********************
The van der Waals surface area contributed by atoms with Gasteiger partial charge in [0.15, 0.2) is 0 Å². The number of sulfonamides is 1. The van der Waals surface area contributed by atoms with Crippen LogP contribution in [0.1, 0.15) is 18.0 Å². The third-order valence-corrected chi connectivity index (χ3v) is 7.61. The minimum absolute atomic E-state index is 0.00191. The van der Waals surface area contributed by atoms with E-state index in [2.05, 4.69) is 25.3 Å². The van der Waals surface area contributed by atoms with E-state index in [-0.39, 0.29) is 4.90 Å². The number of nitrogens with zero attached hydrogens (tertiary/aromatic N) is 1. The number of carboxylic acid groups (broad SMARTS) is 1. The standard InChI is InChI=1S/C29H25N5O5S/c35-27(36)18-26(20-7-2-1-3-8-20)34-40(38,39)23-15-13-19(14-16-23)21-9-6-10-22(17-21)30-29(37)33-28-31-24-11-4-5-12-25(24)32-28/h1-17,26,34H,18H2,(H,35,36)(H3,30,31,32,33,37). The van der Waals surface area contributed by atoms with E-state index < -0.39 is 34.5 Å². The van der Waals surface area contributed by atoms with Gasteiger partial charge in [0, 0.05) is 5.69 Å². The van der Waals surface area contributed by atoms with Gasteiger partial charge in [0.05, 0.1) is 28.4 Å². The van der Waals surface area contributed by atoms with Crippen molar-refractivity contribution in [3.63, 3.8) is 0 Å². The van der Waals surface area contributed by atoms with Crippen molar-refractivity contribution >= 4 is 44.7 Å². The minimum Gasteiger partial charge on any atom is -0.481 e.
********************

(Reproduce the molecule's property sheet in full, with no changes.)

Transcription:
The van der Waals surface area contributed by atoms with Gasteiger partial charge in [0.15, 0.2) is 0 Å². The number of sulfonamides is 1. The van der Waals surface area contributed by atoms with Crippen LogP contribution in [0.1, 0.15) is 18.0 Å². The third-order valence-corrected chi connectivity index (χ3v) is 7.61. The minimum absolute atomic E-state index is 0.00191. The van der Waals surface area contributed by atoms with E-state index in [2.05, 4.69) is 25.3 Å². The van der Waals surface area contributed by atoms with E-state index in [-0.39, 0.29) is 4.90 Å². The number of nitrogens with zero attached hydrogens (tertiary/aromatic N) is 1. The number of carboxylic acid groups (broad SMARTS) is 1. The standard InChI is InChI=1S/C29H25N5O5S/c35-27(36)18-26(20-7-2-1-3-8-20)34-40(38,39)23-15-13-19(14-16-23)21-9-6-10-22(17-21)30-29(37)33-28-31-24-11-4-5-12-25(24)32-28/h1-17,26,34H,18H2,(H,35,36)(H3,30,31,32,33,37). The van der Waals surface area contributed by atoms with E-state index < -0.39 is 34.5 Å². The van der Waals surface area contributed by atoms with Gasteiger partial charge in [0, 0.05) is 5.69 Å². The van der Waals surface area contributed by atoms with Gasteiger partial charge in [0.05, 0.1) is 28.4 Å². The van der Waals surface area contributed by atoms with Crippen molar-refractivity contribution in [3.63, 3.8) is 0 Å². The van der Waals surface area contributed by atoms with Crippen molar-refractivity contribution >= 4 is 44.7 Å². The minimum Gasteiger partial charge on any atom is -0.481 e.